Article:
USD - The greenback fell as risk appetite picked up after last Friday's NFP employment report beat market expectations, and concerns eased over Greece's fiscal problems. The official headline US unemployment rate held steady at 9.7% last month, raising hope that the world's largest economy is improving, even though it still lost 36,000 jobs in February-more than the 26,000 lost in January. The Federal Reserve, in its latest Beige Book survey, said labor markets across the US remained weak, but some areas saw a rise in hiring. A fragile job market has been one of the main reasons the Fed is reluctant to raise rates, as they were expected to remain unchanged in the near-term. Markets will eye retail sales and University of Michigan entiment index, out this week, for fresh market movements.

EUR - The euro is modestly higher vs. the dollar following an easing of concern over Greece's debt situation. The single currency rose to highs of $1.3704 overnight and remains near the upper end of recent ranges above $1.3600. The euro was boosted after French President Nicholas Sarkozy pledged that the Eurozone would act to support Greece if needed. Talks of setting up a rescue fund to aid countries in distress by the European Commission helped alleviate concerns as Portugal also announced austerity measures in response to ballooning government deficits. Signs that the E-16 continues to recover are helping the euro. The ECB left rates unchanged at 1% last week as the Region's PMI was reported at 53.7 in February, firming its hold on the 50 threshold separating growth from expansion. Despite the positive signs, the fate of Greece and the other European countries facing budgetary difficulties will likely continue to determine the direction of the uro in the near-term.

GBP - The pound retraced moderately after 2 weeks of continuous sell-off; however, sterling sentiment still remains negative. Increasing probability of Britain electing its first minority government imposed fears in the market that the hung parliament will hamper efforts in reducing the nation's rising deficit-currently exceeding GBP 170B-sustained by declined tax revenue. Last week, the BoE left both the QE program and interest rates unchanged as expected. On the economic front, January's Trade Balance is scheduled to be released tomorrow, and is forecast to increase to -3.0B GBP from the previous -3.262B deficit. Improving trade figures supported by positive export data will further indicate that a weak sterling is crucial for further rebalance of the UK economy.

JPY - The yen softened against higher-yielding currencies as risk appetite rose on optimism that Greece may be rescued soon. However, the yen remains under pressure amid talk of further monetary easing from the Bank of Japan to combat deflation. The yen did not move much after Zhou Xiaochuan, governor of the People's Bank of China, comments hinting that China would abandon the 6.83 RMB per dollar peg sooner or later, which existed since mid-2008. The market was hoping that the yen would gain since a stronger Chinese currency would improve Japan's competitive position. Fiscal year end repatriation of funds will limit yen losses in the near-term.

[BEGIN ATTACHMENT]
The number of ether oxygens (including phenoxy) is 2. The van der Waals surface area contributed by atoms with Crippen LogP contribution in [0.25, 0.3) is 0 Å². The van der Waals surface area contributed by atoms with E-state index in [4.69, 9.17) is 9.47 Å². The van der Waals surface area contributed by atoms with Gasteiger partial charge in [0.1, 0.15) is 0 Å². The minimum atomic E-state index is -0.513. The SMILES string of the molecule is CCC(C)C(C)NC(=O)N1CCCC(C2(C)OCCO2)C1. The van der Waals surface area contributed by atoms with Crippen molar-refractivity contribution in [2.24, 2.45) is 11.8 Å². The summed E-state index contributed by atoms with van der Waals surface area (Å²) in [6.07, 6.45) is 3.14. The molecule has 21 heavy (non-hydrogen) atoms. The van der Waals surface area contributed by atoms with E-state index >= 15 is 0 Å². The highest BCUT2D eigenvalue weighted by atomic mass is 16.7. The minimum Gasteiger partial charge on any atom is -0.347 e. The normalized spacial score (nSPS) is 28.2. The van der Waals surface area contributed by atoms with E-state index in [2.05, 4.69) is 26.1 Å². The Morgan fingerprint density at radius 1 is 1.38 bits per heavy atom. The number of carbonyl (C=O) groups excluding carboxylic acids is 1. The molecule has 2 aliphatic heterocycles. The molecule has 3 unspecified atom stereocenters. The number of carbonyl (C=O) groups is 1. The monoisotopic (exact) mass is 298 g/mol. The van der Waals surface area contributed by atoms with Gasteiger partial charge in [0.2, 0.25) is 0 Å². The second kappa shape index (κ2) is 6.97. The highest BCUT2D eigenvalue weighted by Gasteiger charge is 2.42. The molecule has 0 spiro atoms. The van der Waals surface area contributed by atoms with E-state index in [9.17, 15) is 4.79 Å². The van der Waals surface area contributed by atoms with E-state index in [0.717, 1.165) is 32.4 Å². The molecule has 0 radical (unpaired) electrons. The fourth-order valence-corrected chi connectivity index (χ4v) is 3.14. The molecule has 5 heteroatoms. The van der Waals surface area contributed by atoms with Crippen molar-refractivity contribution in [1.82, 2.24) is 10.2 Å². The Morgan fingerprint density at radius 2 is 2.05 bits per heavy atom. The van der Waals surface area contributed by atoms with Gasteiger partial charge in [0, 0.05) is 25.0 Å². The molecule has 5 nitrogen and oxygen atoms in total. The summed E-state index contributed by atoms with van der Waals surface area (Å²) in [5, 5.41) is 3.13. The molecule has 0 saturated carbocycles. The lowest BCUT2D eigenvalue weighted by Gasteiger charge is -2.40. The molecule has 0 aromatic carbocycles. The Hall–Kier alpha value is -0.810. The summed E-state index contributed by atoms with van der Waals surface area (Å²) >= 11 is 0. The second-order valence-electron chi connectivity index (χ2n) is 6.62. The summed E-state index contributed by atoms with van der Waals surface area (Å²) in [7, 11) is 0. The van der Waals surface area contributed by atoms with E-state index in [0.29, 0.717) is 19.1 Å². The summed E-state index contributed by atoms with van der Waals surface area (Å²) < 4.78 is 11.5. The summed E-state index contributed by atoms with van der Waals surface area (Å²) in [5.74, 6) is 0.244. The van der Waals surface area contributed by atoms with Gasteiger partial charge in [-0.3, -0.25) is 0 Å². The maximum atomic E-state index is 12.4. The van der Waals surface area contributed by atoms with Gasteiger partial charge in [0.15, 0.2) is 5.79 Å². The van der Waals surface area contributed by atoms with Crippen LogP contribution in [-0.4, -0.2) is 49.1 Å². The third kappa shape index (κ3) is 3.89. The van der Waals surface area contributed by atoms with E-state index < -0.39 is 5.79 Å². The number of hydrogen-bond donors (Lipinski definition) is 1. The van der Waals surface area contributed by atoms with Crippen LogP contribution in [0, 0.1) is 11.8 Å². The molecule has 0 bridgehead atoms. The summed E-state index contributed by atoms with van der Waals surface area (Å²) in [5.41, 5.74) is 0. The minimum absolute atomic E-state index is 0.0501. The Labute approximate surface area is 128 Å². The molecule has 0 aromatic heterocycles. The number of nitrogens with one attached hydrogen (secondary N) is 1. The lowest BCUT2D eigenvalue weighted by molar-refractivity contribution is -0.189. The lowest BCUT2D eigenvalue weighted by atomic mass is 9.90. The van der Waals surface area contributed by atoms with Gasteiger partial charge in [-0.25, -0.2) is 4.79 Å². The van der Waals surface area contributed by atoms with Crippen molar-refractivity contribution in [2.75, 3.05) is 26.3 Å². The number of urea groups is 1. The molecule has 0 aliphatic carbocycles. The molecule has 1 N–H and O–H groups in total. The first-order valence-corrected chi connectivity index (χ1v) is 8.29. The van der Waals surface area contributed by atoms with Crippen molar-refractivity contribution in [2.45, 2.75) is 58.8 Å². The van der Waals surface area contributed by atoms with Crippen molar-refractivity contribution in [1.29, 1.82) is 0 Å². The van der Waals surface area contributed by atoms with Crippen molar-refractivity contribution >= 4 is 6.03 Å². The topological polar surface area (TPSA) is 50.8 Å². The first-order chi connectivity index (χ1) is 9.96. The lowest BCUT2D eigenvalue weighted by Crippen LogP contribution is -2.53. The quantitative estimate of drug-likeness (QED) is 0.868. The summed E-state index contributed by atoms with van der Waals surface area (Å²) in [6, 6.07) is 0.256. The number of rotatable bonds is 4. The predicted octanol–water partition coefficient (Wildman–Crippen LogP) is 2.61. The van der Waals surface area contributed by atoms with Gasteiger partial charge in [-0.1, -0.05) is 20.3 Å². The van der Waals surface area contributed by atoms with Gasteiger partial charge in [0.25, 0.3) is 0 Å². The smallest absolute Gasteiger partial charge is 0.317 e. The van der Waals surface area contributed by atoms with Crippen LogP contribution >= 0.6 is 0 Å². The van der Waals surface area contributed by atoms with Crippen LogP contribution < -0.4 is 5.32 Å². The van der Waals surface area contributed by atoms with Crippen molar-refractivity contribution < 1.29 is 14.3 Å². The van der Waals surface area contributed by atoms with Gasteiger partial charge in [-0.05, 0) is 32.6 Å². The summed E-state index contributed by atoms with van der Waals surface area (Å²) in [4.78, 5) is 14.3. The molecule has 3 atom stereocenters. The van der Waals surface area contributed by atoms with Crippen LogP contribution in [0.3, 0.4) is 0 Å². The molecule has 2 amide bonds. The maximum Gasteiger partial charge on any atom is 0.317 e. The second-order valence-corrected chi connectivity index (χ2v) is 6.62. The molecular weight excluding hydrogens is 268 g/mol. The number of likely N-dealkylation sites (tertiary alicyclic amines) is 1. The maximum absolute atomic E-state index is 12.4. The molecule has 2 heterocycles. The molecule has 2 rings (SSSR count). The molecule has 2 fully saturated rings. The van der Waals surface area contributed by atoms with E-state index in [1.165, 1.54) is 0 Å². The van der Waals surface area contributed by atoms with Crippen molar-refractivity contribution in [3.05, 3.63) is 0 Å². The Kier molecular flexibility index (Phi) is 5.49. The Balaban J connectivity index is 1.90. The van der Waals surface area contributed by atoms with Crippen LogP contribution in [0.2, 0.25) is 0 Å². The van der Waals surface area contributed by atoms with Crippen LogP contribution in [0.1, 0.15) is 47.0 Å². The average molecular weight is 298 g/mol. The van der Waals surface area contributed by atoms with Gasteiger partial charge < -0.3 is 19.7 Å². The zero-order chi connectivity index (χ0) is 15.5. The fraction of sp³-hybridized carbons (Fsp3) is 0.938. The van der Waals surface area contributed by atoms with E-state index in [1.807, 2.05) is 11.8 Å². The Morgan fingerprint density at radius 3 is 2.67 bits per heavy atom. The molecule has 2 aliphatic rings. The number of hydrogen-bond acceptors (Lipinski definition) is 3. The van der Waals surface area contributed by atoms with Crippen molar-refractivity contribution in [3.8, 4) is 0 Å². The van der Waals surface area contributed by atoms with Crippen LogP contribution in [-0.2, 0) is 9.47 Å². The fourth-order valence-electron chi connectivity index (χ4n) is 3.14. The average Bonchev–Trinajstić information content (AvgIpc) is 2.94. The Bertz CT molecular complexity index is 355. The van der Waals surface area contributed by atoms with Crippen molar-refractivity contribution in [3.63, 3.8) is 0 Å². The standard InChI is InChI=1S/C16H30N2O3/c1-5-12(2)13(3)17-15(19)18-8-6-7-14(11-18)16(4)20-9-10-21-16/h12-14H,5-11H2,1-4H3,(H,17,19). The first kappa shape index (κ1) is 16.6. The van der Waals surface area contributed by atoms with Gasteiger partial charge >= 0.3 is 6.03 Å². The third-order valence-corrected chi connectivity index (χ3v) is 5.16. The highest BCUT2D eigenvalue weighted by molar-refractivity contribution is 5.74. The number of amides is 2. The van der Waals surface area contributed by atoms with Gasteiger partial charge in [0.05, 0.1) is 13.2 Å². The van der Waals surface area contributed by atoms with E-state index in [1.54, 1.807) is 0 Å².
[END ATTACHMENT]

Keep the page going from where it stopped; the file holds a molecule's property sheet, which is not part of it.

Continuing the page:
CAD - The loonie continues to challenge its largest trading partner to the south as it benefits from risk appetite for emerging market, higher yielding and commodity based investments and their currencies. The Canadian currency added another 2.8% to its recent gains, opening last week at 1.0561 and then tracking unabated down to 1.0266 for a close to the session. Crude oil responded in kind, gaining 4.8% to hit its highest level since mid-January ($83.18) to close out the week at $81.94. Natural gas remains challenged falling a further 6.8% off its January high of $6.09 on lack luster seasonal demand for a close last week of $4.5970. The Bank of Canada held its benchmark lending rate at 0.25% last Tuesday confirming that the economy still has ground to make up before fully emerging from deficit territory. In positive data, Quarterly (Q4 5.0% vs.. 0.4% prior) and Month-over-Month (0.6% vs.. 0.4% prior) GDP readings showed nascent growth in the economy indicating a positive trajectory for the remainder f the year.

MXN - The peso saw the same emerging and commodity linked benefits as its counterparts last week, adding an additional 1.2% to it recent gains for its best showing since November of 08' to reach a low of 12.6261. Many analysts are still touting the peso as one of the most undervalued of the major trading currencies. With consumer and commodity prices, industrial production and GDP all on the rise and unemployment on the decline, combined with committed efforts to cut spending and shore up tax revenues by the Calderon government, the peso may be poised for further gains as the market sorts out risks to growth and investment opportunity. Mexico's government may increase its 2010 economic growth forecast for a second time this year if the country's recovery continues and budget and growth concerns in Europe subside, said Miguel Messmacher, chief economist for the Finance Ministry. Ironically, Consumer Confidence took at dip last week with the month-over-month reading dropping to 80.6 vs. the prior 82.1 reading. Expect a strong range bound peso for this eek's session as markets assess recovery.

AUD - The Australian dollar rose to 6-week highs vs. the Greenback trading above $0.91. The Royal Bank of Australia raised interest rates by 0.25% last week, bringing rates to 4% in response to strong domestic conditions. Australia is projected to grow 3% this year, setting the stage for further rate increases. The Aussie is projected to rise as high as $0.93 given the country's strong economic performance.